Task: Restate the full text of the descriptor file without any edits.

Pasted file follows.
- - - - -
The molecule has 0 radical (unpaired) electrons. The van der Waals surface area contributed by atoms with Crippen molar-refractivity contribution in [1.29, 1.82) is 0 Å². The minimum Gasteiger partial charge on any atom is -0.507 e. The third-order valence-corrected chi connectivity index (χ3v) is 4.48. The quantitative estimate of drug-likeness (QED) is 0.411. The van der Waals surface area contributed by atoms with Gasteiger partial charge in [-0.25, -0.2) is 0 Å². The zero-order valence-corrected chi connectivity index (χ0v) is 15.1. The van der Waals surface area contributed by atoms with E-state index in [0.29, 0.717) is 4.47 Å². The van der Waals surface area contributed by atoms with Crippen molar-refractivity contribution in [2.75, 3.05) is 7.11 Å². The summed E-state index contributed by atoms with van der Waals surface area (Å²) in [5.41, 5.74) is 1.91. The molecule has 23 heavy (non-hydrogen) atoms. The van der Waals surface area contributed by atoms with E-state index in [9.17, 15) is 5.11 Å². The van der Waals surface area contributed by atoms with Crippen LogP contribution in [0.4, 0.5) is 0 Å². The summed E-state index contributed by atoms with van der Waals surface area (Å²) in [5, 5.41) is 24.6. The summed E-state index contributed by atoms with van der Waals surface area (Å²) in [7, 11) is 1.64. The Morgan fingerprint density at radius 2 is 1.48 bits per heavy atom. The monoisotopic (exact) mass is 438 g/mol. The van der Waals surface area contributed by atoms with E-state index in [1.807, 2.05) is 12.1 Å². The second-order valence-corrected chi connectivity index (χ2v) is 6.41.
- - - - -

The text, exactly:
The molecule has 0 radical (unpaired) electrons. The van der Waals surface area contributed by atoms with Crippen molar-refractivity contribution in [1.29, 1.82) is 0 Å². The minimum Gasteiger partial charge on any atom is -0.507 e. The third-order valence-corrected chi connectivity index (χ3v) is 4.48. The quantitative estimate of drug-likeness (QED) is 0.411. The van der Waals surface area contributed by atoms with Gasteiger partial charge in [-0.25, -0.2) is 0 Å². The zero-order valence-corrected chi connectivity index (χ0v) is 15.1. The van der Waals surface area contributed by atoms with E-state index in [0.29, 0.717) is 4.47 Å². The van der Waals surface area contributed by atoms with Crippen molar-refractivity contribution in [2.75, 3.05) is 7.11 Å². The summed E-state index contributed by atoms with van der Waals surface area (Å²) in [5.41, 5.74) is 1.91. The molecule has 23 heavy (non-hydrogen) atoms. The van der Waals surface area contributed by atoms with E-state index in [9.17, 15) is 5.11 Å². The van der Waals surface area contributed by atoms with Crippen LogP contribution in [0.4, 0.5) is 0 Å². The summed E-state index contributed by atoms with van der Waals surface area (Å²) in [5, 5.41) is 24.6. The summed E-state index contributed by atoms with van der Waals surface area (Å²) in [7, 11) is 1.64. The Morgan fingerprint density at radius 2 is 1.48 bits per heavy atom. The monoisotopic (exact) mass is 438 g/mol. The van der Waals surface area contributed by atoms with E-state index in [1.807, 2.05) is 12.1 Å². The second-order valence-corrected chi connectivity index (χ2v) is 6.41.